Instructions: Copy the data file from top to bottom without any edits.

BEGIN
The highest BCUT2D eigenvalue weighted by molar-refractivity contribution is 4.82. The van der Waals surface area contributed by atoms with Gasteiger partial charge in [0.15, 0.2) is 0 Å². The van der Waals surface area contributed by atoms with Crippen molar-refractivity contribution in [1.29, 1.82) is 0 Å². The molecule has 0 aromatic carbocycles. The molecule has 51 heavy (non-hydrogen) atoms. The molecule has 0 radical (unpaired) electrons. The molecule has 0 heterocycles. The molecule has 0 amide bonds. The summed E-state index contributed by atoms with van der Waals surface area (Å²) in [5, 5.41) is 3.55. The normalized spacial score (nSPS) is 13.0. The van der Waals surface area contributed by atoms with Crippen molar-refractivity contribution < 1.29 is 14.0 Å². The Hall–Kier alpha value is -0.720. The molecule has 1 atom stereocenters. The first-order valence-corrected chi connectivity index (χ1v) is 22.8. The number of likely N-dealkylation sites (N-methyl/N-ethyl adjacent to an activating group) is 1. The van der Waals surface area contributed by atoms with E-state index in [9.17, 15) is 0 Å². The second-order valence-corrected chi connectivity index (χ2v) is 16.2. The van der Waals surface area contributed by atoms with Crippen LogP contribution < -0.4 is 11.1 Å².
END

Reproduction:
The highest BCUT2D eigenvalue weighted by molar-refractivity contribution is 4.82. The van der Waals surface area contributed by atoms with Gasteiger partial charge in [0.15, 0.2) is 0 Å². The van der Waals surface area contributed by atoms with Crippen molar-refractivity contribution in [1.29, 1.82) is 0 Å². The molecule has 0 aromatic carbocycles. The molecule has 51 heavy (non-hydrogen) atoms. The molecule has 0 radical (unpaired) electrons. The molecule has 0 heterocycles. The molecule has 0 amide bonds. The summed E-state index contributed by atoms with van der Waals surface area (Å²) in [5, 5.41) is 3.55. The normalized spacial score (nSPS) is 13.0. The van der Waals surface area contributed by atoms with Crippen molar-refractivity contribution < 1.29 is 14.0 Å². The Hall–Kier alpha value is -0.720. The molecule has 1 atom stereocenters. The first-order valence-corrected chi connectivity index (χ1v) is 22.8. The number of likely N-dealkylation sites (N-methyl/N-ethyl adjacent to an activating group) is 1. The van der Waals surface area contributed by atoms with E-state index in [9.17, 15) is 0 Å². The second-order valence-corrected chi connectivity index (χ2v) is 16.2. The van der Waals surface area contributed by atoms with Crippen LogP contribution < -0.4 is 11.1 Å².